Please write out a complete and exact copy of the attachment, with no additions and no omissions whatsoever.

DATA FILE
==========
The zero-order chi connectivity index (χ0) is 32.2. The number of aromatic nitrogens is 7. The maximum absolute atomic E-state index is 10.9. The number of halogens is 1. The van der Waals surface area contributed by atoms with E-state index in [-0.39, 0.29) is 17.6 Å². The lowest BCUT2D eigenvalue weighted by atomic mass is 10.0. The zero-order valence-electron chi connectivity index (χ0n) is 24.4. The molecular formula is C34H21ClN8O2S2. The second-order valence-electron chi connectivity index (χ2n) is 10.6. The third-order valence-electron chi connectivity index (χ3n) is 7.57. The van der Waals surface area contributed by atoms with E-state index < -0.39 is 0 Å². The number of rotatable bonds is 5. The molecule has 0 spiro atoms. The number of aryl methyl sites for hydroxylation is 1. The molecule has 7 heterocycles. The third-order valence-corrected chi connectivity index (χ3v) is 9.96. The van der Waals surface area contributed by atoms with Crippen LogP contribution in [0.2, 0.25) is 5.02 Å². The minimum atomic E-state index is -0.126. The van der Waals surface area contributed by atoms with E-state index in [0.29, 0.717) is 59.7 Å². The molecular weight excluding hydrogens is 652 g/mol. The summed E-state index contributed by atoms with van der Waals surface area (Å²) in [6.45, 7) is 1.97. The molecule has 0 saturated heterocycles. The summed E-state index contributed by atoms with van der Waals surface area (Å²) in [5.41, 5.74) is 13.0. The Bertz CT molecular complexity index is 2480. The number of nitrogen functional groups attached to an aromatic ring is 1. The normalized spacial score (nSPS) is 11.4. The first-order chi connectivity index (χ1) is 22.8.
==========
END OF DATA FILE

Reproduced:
The zero-order chi connectivity index (χ0) is 32.2. The number of aromatic nitrogens is 7. The maximum absolute atomic E-state index is 10.9. The number of halogens is 1. The van der Waals surface area contributed by atoms with E-state index in [-0.39, 0.29) is 17.6 Å². The lowest BCUT2D eigenvalue weighted by atomic mass is 10.0. The zero-order valence-electron chi connectivity index (χ0n) is 24.4. The molecular formula is C34H21ClN8O2S2. The second-order valence-electron chi connectivity index (χ2n) is 10.6. The third-order valence-electron chi connectivity index (χ3n) is 7.57. The van der Waals surface area contributed by atoms with E-state index < -0.39 is 0 Å². The number of rotatable bonds is 5. The molecule has 0 spiro atoms. The number of aryl methyl sites for hydroxylation is 1. The molecule has 7 heterocycles. The third-order valence-corrected chi connectivity index (χ3v) is 9.96. The van der Waals surface area contributed by atoms with Crippen LogP contribution in [0.2, 0.25) is 5.02 Å². The minimum atomic E-state index is -0.126. The van der Waals surface area contributed by atoms with E-state index in [0.29, 0.717) is 59.7 Å². The molecular weight excluding hydrogens is 652 g/mol. The summed E-state index contributed by atoms with van der Waals surface area (Å²) in [6.45, 7) is 1.97. The molecule has 0 saturated heterocycles. The summed E-state index contributed by atoms with van der Waals surface area (Å²) in [5.41, 5.74) is 13.0. The Bertz CT molecular complexity index is 2480. The number of nitrogen functional groups attached to an aromatic ring is 1. The normalized spacial score (nSPS) is 11.4. The first-order chi connectivity index (χ1) is 22.8.